Zoe Heller in America: Of moving apartments, obscure objects and desires
Sunday 25 September 1994
Last week's housing crisis was resolved at the eleventh hour when the bottom half of a duplex turned up in Tribeca (the TRIangle BElow CAnal street). It has a flesh-pink, concrete floor and lots of white-washed brickwork and room to do little Olga Korbut routines if the fancy takes me. It is the first building I have ever lived in that has an elevator. (The elevator itself is of no use to me since my apartment is in the basement, but it is strangely comforting to lie in bed and hear the melancholy wooshing noise of the elevator motor every time someone on the upper floors is ascending or descending.) I also have a nice English neighbour whose phone line I am sharing until New York Telephone installs mine.
This is rather embarrassing, since it involves revealing to a stranger just what a loony portion of my average day is spent with the phone clamped to my lobe. I have done my best to imply that the volume of telephone traffic is due to Extremely Important Work Matters, but the other day he picked up the phone when I was in the middle of discussing a girlfriend's new mohair cardigan ('Yeah, it's like this fabulous greeny-bluey colour, kind of like a gemstone, but softer . . .'). So I think he's cottoned on that I'm not a mogul, just a phone moron.
The pathetic fantasy when you move from one home to another is that your life will change, that you will start afresh as a new person. You will no longer eat your dinner out of tuna cans while painting your toenails; you will always hang up your clothes when you take them off; you will rise with the lark every morning and go for healthful jogs in the empty, sun-dappled streets; you will pay bills on time. But as I write, there is a great pile of clothes lying by my bed, several open tuna cans in the kitchen, a pile of unopened bills sitting fatly on my desk and my running shoes have not yet been unpacked. To borrow from Horace, they change their ceilings, not their minds.
One of the reasons why this is so is that wherever you move, you tend to take all your old crap along with you. I don't mean 'emotional baggage', I mean real crap - junk, gew-gaws - stuff. I left the Village with bags and bags of semi-garbage: a fridge magnet of Michelangelo's David with magnetised garments to dress him up in; a wooden postcard imprinted with the words, 'Protect me from what I want', a copy of Taxi Talk, the New York cabby's paper of record, a letter from Hugh Hefner telling me how much he disliked the article I wrote about him ('One thing is for certain, I am not obtuse.'), a pack of incense that infuses everything near it with the smell of a Catholic mass; a phone tap bought from Radio Shack that doesn't work; a paper bag full of romantic souvenirs - matchboxes, restaurant bills, movie tickets, empty packs of cigarettes. (Note to myself: stop listening to Billie Holiday and grow up.)
I had fondly imagined that I could get all this, and everything else I owned, into a cab by myself, but when the time came I surveyed my 20 or so suitcases and realised it wasn't going to happen. When I rang a removal firm, I stressed that this was a small job, but the message didn't get across, because an hour later two strapping Israeli men turned up in an enormous truck. They tramped upstairs, rubbing their chunky hands together, preparing for feats of strength, and when they saw my pathetic load they guffawed in a rather humiliating way - 'Hoo hoo ha ha.' To add to my embarrassment, my poorly packed possessions kept falling out of the bags. When I walked out on to Bleecker, to ride with the Israelis down to Tribeca, I found my bath brush and a bag of cotton wool lying forlornly on the sidewalk. There was quite a bit of hoo hoo about this, also.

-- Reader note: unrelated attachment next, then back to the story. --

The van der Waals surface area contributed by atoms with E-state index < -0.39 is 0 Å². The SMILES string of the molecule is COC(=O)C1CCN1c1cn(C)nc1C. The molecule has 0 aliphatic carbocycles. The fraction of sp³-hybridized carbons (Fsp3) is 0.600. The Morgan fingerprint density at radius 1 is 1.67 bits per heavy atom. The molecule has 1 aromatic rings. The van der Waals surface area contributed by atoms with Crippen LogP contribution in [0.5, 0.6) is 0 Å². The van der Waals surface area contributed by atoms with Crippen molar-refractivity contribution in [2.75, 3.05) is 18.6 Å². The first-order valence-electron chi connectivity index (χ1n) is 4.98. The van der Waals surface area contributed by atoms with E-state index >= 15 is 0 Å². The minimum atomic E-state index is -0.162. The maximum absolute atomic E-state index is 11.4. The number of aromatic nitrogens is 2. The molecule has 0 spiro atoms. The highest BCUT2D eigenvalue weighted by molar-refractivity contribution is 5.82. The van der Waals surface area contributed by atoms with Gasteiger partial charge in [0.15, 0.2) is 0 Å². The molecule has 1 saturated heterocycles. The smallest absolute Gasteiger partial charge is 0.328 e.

Because the futon I ordered had not turned up yet, and because the paint was still drying on my pink floors, I ended up having to stay one night at the Gramercy Park Hotel after all. It all came rushing back, the minute I got into my crappy room - the frayed pillow cases, the one nasty little scratchy towel in the bathroom, the sounds of strangers' feet out in the hallway. In the room next to mine there was this group of weird Seventies types - guys with massive Afros and flares and clompy shoes, dancing about, like Shalamar imitators,with the door open.
In the evening, I received a visit from a friend. We ordered room service and watched Mrs Bush tout her memoirs on Larry King Live. (Where do the Americans get off thinking Mrs Bush is a lovely lady? A more sinister creature I've never seen. For all her cosyism - 'That darn Hussein' - and her horrible, slobbery dog, Millie, she seems patently a gruesome faker.) Just as Mrs B had got on to discussing the depression she suffered during the final year of George's presidency, the door to my room swung open with a loud bang. By the time I got to the door - all indignant in a bedspread toga - the intruder had fled. My friend said it was the wind. I said it was the weirdies next door, hoping to find us, as the Mitford sisters used to say, 'rolling and rolling and rolling around'. In any case, it made me very grateful to be able to return the next day to the new place, where my neighbours are quiet as outer space and the only intrusions come from Michael, the chief builder. Michael is charming and extremely handsome and always covered, becomingly, with a fine layer of white dust, like a frosted sponge cake. Another voolly coming on, I suspect . . .-
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